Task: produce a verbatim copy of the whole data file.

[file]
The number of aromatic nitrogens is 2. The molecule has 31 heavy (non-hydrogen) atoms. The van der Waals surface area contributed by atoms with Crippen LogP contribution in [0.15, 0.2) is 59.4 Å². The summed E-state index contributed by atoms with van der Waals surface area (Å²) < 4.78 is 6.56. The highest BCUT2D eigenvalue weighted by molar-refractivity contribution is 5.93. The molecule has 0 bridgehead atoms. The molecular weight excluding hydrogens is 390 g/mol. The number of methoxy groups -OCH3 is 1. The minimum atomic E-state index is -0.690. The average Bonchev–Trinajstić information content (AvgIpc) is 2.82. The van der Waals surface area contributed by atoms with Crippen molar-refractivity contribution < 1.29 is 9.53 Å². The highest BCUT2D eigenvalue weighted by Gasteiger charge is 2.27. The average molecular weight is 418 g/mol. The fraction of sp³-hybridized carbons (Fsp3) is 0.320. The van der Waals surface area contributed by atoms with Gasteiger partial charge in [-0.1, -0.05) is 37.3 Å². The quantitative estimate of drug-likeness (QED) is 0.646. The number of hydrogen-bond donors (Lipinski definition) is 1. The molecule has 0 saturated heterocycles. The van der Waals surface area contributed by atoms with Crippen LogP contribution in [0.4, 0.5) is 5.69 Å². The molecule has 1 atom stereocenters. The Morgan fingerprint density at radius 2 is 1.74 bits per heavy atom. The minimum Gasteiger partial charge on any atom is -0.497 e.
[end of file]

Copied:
The number of aromatic nitrogens is 2. The molecule has 31 heavy (non-hydrogen) atoms. The van der Waals surface area contributed by atoms with Crippen LogP contribution in [0.15, 0.2) is 59.4 Å². The summed E-state index contributed by atoms with van der Waals surface area (Å²) < 4.78 is 6.56. The highest BCUT2D eigenvalue weighted by molar-refractivity contribution is 5.93. The molecule has 0 bridgehead atoms. The molecular weight excluding hydrogens is 390 g/mol. The number of methoxy groups -OCH3 is 1. The minimum atomic E-state index is -0.690. The average Bonchev–Trinajstić information content (AvgIpc) is 2.82. The van der Waals surface area contributed by atoms with Crippen molar-refractivity contribution < 1.29 is 9.53 Å². The highest BCUT2D eigenvalue weighted by Gasteiger charge is 2.27. The average molecular weight is 418 g/mol. The fraction of sp³-hybridized carbons (Fsp3) is 0.320. The van der Waals surface area contributed by atoms with Gasteiger partial charge in [-0.1, -0.05) is 37.3 Å². The quantitative estimate of drug-likeness (QED) is 0.646. The number of hydrogen-bond donors (Lipinski definition) is 1. The molecule has 0 saturated heterocycles. The van der Waals surface area contributed by atoms with Crippen LogP contribution in [0.4, 0.5) is 5.69 Å². The molecule has 1 atom stereocenters. The Morgan fingerprint density at radius 2 is 1.74 bits per heavy atom. The minimum Gasteiger partial charge on any atom is -0.497 e.